When you start training for a half-marathon, a triathlon, or a simple 10K race, your dental health might not be the first thing you think about. Instead, you may focus on fat loss, endurance training, building muscle and a good pair (or two) of the appropriate shoes. However, Newberg dentist Dr. Jennifer McLeod and her team at Newberg Family Dental encourage long-distance racers to pay special care to their dental health and overall wellness as racing season gets underway.
What is Long-Distance Racing?
Long-distance racing has become increasingly popular over the years. Do a simple internet search for races in your community and you’ll find a wide variety of community-based races. These can be 5K walks or runs, 10K walks or runs, quarter marathons, half marathons, full marathons and triathlons and are usually tied to a cause. Participants usually pay to walk or run, and the money raised goes toward organizations that fight cancer or support those with a wide range of special needs.
Preparing for Long-Distance Racing
Aside from raising money for good causes, long-distance racing has proven to be a worthwhile challenge for runners, cyclers and swimmers at all levels. To prepare for long-distance racing, the first item on your personal list should be a visit to the doctor. It’s essential to ensure that you are in good basic health before beginning any exercise. Have the doctor do a blood panel and complete a full physical examination so that you start a training regimen safely for your long-distance racing event.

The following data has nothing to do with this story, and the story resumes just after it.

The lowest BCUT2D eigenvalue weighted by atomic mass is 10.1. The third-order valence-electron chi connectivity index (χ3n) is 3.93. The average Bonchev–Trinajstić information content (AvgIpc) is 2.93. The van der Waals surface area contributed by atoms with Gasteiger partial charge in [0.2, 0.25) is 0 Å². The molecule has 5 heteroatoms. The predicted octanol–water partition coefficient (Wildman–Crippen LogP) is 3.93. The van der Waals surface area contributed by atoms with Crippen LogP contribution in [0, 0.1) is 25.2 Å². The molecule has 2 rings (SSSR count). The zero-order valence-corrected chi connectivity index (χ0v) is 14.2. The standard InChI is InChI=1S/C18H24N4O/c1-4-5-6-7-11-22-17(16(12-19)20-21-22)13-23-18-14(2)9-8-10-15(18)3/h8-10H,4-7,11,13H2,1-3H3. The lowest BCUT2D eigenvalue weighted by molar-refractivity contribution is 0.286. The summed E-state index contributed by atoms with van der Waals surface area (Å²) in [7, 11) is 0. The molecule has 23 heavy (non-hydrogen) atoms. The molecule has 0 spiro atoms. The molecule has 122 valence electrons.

The second item on your list – although it might not make sense – should be to visit your dentist.
Your Teeth and Long-Distance Racing
What does your dental health have to do with long-distance racing? More than you might expect.
First, it’s undeniable that regular visits to a dental professional like this dentist in Newberg, Oregon can help ensure good overall dental health. More importantly, however, is the overwhelming research that shows the connections between dental problems and the development of heart disease.
While the conclusions are not absolute, the American Academy of Periodontology has found that patients with cavities, missing teeth, or periodontal disease are about twice as likely to have heart disease. The bacteria found in the mouth has also been detected in tissues around and inside the heart itself. The prevailing theory is that this bacteria enters gum tissue and is carried to the bloodstream and ends up in the heart.
Inflammation is also a problem when it comes to dental health and long-distance racing, as racers need all of the oxygen-rich blood they can get before, during and after a race. A theory proposes that bacteria from the mouth travels through the blood stream, narrowing arteries due to the body’s natural defenses against bacteria. This is dangerous to anyone who wants to participate in long-distance racing.
While you are focusing on training and hydrating, don’t forget to ensure the best dental and overall health before your long-distance race. Contact Newberg Family Dental here or call (503) 278-4281 to schedule your appointment!